Throughout a career spanning over sixty years
the late Albert Storti nurtured a passion and feeling for music
which can only evoke the words of a famous philosopher who once
wrote “Without music, life would be a mistake”.
Such is the story of the consummate professional who always managed to successfully combine his natural musical ability and unquestionable commitment with a healthy dose of entrepreneurial panache.
This ensured his services were in constant demand at a multitude of prestige venues including chic night clubs, piano bars, fashionable restaurants and five star hotels with engagements taking him all over Australia and even overseas.
Albert's exquisite piano style was sublimely complemented by his vocal ability which could only be described as that of the classic crooner whose vast and varied repertoire of international favorites, performed in English, Italian and Spanish, never failed to create that special, unique ambience which only the seasoned entertainer is capable of creating.
His performances invariably included a selection of his own popular compositions executed not only on piano but also, when the occasion demanded, on the piano accordion, another instrument with which Albert was highly proficient.
Albert was for a number of years contracted to the Federal Pacific Hotel chain and during this time he had the opportunity to tour Australia performing as far afield as in Australia's Northern Territory at the MGM Grand Darwin Casino and Lasserter's Hotel Casino Alice Springs, to the island state of Tasmania where he twinkled the ivories at the Wrest Point Hotel & Casino in Hobart and again at the Launceston Country Club Resort Casino.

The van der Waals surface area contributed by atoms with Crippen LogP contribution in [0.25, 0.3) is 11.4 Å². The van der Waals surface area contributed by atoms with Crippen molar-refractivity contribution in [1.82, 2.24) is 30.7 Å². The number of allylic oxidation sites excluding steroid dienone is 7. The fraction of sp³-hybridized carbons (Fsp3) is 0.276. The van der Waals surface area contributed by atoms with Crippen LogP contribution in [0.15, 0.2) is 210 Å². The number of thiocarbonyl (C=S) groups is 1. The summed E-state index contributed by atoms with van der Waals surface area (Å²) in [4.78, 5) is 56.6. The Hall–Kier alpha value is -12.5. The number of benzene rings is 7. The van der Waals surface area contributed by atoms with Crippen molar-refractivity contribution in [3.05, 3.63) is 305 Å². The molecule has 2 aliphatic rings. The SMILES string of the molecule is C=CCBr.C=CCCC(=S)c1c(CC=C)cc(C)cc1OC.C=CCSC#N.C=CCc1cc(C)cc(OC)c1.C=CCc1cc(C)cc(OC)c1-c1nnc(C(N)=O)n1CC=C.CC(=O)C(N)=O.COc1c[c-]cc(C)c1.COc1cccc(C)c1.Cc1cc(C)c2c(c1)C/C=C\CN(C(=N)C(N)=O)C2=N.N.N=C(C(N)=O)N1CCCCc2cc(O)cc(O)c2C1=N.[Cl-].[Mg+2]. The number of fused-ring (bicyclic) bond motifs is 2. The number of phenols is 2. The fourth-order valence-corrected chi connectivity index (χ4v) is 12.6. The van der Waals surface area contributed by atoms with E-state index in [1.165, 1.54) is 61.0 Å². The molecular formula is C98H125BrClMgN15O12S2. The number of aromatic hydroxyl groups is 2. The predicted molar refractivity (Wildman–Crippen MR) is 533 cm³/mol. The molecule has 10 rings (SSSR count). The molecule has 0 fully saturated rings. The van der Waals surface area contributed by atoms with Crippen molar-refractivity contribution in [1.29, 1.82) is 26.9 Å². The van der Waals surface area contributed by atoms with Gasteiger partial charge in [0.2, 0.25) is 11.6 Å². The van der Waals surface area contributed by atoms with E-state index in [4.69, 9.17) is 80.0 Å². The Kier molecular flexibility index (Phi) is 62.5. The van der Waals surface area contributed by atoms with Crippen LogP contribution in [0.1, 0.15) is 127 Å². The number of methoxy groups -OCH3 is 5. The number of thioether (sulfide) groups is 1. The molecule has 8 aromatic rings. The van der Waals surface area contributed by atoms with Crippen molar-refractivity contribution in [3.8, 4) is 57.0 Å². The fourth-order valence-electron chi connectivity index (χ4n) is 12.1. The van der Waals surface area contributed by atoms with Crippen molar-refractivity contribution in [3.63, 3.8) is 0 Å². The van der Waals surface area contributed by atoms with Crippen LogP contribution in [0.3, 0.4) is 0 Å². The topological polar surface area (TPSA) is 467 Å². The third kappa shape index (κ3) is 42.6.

He cherished particularly fond memories of the period spent entertaining guests at Sandals Night Club in the tropical far north Queensland tourist resort of Cairns, as was a stint overseas at the Excelsior Hotel in Milan, Italy.
Back at base Albert always enjoyed a well deserved reputation for providing quality music at a list of five star venues far too long to mention here but which, in downtown Melbourne alone, included the Windsor, Sofitel and Chateau Commodore hotels, the Menzies At Rialto (now the Intercontinental), the Park Hyatt and the Savoy Park Plaza.
It seems appropriate to conclude this profile of a musician who enjoyed a long and successful career with a comment printed some years back in one of Australia's most respected daily newspapers, The Age, and in which Peter C. Joyce, referring to Albert, wrote;
"His background piano playing is always unobtrusively relaxing the mood, with numbers ranging from Bach to Brubeck. Without doubt, the initial impression is one of excellence".
Need we say more?
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